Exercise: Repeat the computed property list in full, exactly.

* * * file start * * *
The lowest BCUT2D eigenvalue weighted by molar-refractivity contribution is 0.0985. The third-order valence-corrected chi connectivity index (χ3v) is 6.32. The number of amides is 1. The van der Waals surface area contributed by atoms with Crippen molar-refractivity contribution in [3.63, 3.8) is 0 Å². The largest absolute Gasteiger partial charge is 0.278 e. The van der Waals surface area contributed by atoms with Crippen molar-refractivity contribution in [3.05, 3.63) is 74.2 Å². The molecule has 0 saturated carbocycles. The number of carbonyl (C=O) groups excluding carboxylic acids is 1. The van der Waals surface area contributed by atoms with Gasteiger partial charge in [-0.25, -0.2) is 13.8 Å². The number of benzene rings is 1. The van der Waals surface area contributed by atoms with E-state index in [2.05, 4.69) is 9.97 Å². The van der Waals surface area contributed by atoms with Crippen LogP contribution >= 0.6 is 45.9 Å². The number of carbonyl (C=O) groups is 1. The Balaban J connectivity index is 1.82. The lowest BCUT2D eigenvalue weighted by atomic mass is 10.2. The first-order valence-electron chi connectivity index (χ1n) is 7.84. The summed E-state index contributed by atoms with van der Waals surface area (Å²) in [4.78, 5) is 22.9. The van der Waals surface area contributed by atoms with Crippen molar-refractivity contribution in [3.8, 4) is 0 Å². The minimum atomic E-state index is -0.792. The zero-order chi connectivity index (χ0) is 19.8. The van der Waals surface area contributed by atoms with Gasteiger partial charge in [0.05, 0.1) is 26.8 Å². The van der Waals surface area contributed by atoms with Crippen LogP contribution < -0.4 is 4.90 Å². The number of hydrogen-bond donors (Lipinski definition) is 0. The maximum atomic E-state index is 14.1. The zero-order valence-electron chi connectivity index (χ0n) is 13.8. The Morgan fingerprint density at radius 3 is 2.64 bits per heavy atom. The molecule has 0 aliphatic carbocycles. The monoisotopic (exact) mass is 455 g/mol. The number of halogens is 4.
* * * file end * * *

The lowest BCUT2D eigenvalue weighted by molar-refractivity contribution is 0.0985. The third-order valence-corrected chi connectivity index (χ3v) is 6.32. The number of amides is 1. The van der Waals surface area contributed by atoms with Crippen molar-refractivity contribution in [3.63, 3.8) is 0 Å². The largest absolute Gasteiger partial charge is 0.278 e. The van der Waals surface area contributed by atoms with Crippen molar-refractivity contribution in [3.05, 3.63) is 74.2 Å². The molecule has 0 saturated carbocycles. The number of carbonyl (C=O) groups excluding carboxylic acids is 1. The van der Waals surface area contributed by atoms with Gasteiger partial charge in [-0.25, -0.2) is 13.8 Å². The number of benzene rings is 1. The van der Waals surface area contributed by atoms with E-state index in [2.05, 4.69) is 9.97 Å². The van der Waals surface area contributed by atoms with Crippen LogP contribution >= 0.6 is 45.9 Å². The number of carbonyl (C=O) groups is 1. The Balaban J connectivity index is 1.82. The lowest BCUT2D eigenvalue weighted by atomic mass is 10.2. The first-order valence-electron chi connectivity index (χ1n) is 7.84. The summed E-state index contributed by atoms with van der Waals surface area (Å²) in [4.78, 5) is 22.9. The van der Waals surface area contributed by atoms with Crippen molar-refractivity contribution in [3.8, 4) is 0 Å². The minimum atomic E-state index is -0.792. The zero-order chi connectivity index (χ0) is 19.8. The van der Waals surface area contributed by atoms with Gasteiger partial charge in [0.05, 0.1) is 26.8 Å². The van der Waals surface area contributed by atoms with Crippen LogP contribution < -0.4 is 4.90 Å². The number of hydrogen-bond donors (Lipinski definition) is 0. The maximum atomic E-state index is 14.1. The zero-order valence-electron chi connectivity index (χ0n) is 13.8. The Morgan fingerprint density at radius 3 is 2.64 bits per heavy atom. The molecule has 0 aliphatic carbocycles. The monoisotopic (exact) mass is 455 g/mol. The number of halogens is 4.